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Alpine meadows disappear under opencast mines in northwest China

Chinese coal companies have been illegally digging up alpine meadows, according to a Greenpeace investigation, damaging a fragile ecology and exacerbating water scarcity

A giant coal mine near the Qilian mountains in northwest China is illegally encroaching on a nature reserve at the source of the Yellow River, according to a Greenpeace investigation.

“This huge coal mine dug into the birthplace of China’s mother river is arguably the most shocking example of the threat coal poses to the country’s water supply,” says Greenpeace East Asia climate and energy campaigner Li Shuo.

“China’s growing hunger for coal is not only fuelling the cycle of air pollution crises plaguing the country’s largest cities, it’s also using up enormous amounts of water, threatening whole regions with water shortages and desertification.

“The Beijing authorities have shown a strong determination in tackling the smog emergency triggered by coal fumes - now they need to display the same resolve in protecting the country’s water reserves from this destructive industry.”

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匿名 | Anonymous



What is development?

In the eyes of many Chinese, development simply refers to rising income level, but this interpretation is just too narrow-minded.

Development encompasses many aspects, such as whether well-functioning education and medical systems are accessible to the public. More importantly, it is a state of sustainability. It is not a GDP indicator which is always assumed to be the higher the better, development is a steady state.

At the moment, mineral resources in Qinghai province are being exploited for economic rents. But how long will this economic benefit last? Once national resources are depleted, how will Qinghai develop? I do not reckon that the incumbent policy-makers will take this into their account.

The kind of policy that uses limited natural resources as the sole driver for growth is wrong. This is because the opportunity costs of mining and quarrying in an area whereby ecological status tends to be very susceptible to external forces will be very high. If an assessment of the current policy is carried out, the result of a cost benefit analysis would surely be pessimistic particularly in the medium-long run.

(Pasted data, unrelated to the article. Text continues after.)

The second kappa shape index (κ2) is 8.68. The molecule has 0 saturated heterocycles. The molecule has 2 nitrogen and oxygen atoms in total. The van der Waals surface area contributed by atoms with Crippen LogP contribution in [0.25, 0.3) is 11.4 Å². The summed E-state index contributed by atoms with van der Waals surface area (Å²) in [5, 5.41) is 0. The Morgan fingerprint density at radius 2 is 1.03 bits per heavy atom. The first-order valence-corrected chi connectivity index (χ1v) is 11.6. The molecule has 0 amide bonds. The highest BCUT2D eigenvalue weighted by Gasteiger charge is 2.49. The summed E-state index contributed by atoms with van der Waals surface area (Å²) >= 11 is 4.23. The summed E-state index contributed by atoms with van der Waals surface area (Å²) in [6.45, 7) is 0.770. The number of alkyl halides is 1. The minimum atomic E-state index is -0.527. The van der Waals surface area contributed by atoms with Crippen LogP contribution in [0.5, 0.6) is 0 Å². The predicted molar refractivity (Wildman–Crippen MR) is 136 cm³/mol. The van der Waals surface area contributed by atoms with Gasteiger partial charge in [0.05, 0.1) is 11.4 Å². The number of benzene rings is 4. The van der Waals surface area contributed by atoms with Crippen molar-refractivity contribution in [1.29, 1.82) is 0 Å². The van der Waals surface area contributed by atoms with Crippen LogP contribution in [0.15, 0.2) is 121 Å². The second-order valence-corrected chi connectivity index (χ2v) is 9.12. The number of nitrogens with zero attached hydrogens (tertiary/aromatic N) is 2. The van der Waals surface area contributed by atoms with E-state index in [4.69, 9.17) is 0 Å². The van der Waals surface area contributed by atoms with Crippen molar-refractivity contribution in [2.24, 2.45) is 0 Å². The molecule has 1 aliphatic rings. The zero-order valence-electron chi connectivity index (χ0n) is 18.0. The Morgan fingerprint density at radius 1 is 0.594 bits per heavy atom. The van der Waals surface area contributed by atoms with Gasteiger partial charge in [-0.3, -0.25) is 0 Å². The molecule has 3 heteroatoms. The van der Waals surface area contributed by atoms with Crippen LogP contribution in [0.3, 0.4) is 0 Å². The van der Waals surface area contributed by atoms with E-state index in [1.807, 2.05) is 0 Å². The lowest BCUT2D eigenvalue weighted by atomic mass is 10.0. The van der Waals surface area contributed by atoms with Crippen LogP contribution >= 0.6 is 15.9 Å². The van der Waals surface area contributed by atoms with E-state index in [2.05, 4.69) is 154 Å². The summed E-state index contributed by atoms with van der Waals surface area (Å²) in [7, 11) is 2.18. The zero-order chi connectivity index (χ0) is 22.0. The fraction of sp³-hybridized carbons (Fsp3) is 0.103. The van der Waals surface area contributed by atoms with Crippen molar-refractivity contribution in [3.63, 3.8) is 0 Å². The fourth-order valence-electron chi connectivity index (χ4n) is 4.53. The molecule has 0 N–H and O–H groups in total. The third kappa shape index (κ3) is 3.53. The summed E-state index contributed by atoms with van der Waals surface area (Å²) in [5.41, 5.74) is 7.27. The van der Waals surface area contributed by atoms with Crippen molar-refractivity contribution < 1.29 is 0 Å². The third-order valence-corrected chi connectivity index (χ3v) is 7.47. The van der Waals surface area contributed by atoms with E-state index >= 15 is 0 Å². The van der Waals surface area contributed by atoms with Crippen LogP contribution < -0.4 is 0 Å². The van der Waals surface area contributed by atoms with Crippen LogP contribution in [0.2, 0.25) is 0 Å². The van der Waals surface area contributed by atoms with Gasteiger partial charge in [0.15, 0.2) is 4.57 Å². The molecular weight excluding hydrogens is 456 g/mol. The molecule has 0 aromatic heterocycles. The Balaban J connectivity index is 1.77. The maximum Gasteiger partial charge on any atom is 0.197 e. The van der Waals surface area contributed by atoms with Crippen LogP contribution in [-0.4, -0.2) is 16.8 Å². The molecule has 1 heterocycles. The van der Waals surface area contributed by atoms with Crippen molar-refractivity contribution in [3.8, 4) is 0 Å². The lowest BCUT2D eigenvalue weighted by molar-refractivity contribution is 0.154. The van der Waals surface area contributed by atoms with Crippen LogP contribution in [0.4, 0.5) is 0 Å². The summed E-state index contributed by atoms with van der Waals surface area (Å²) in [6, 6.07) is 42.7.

All of this is made worse by the fact that there lacks an establishment of the rule of law in China. This poses the question as to the proportion of the economic rents that would genuinely go to households' pockets. In this case, does the society really develop? Or to be more specific, are we more satisfied with our way of living?

There is an idiom that says 'Money does not buy you happiness'. We were always given the impression that development means getting richer and stable. Even if development is measured by pure income, the result is not necessarily as we have expected. Inner Mongolia is a very good example.

All in all, mining on its own will not generate development. There is the urgent need for us to figure out why this way of development has long been approved or even promoted.

At the end of the day, we could only act sustainably if we are being guided in a way that helps us to understand the concept of economic development.

Default avatar
匿名 | Anonymous


一个为了自身短期利益的政党 怎么会为人民着想?捞够了就移民退休了 管你喝什么水吸什么空气

Everything is for profit

How can a political party concerned with its own short-term profit think about the general populace? Once they earn enough money, they move to other countries. They don't care about the quality of water people drink and the air people breathe.